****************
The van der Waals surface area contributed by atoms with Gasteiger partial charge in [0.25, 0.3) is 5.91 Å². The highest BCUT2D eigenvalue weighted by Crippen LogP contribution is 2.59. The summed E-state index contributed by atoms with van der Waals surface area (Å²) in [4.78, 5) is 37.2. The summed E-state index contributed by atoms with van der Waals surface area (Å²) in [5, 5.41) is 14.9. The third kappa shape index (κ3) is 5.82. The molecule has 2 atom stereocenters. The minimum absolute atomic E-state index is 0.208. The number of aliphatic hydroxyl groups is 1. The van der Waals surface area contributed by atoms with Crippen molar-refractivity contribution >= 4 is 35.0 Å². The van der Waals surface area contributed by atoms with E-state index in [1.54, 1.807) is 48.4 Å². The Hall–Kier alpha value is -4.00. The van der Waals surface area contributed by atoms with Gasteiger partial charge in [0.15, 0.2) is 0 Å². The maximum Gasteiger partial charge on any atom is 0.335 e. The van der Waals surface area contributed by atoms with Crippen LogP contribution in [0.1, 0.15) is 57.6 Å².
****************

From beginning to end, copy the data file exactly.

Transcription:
The van der Waals surface area contributed by atoms with Gasteiger partial charge in [0.25, 0.3) is 5.91 Å². The highest BCUT2D eigenvalue weighted by Crippen LogP contribution is 2.59. The summed E-state index contributed by atoms with van der Waals surface area (Å²) in [4.78, 5) is 37.2. The summed E-state index contributed by atoms with van der Waals surface area (Å²) in [5, 5.41) is 14.9. The third kappa shape index (κ3) is 5.82. The molecule has 2 atom stereocenters. The minimum absolute atomic E-state index is 0.208. The number of aliphatic hydroxyl groups is 1. The van der Waals surface area contributed by atoms with Crippen molar-refractivity contribution >= 4 is 35.0 Å². The van der Waals surface area contributed by atoms with E-state index in [1.54, 1.807) is 48.4 Å². The Hall–Kier alpha value is -4.00. The van der Waals surface area contributed by atoms with Gasteiger partial charge in [0.15, 0.2) is 0 Å². The maximum Gasteiger partial charge on any atom is 0.335 e. The van der Waals surface area contributed by atoms with Crippen LogP contribution in [0.1, 0.15) is 57.6 Å².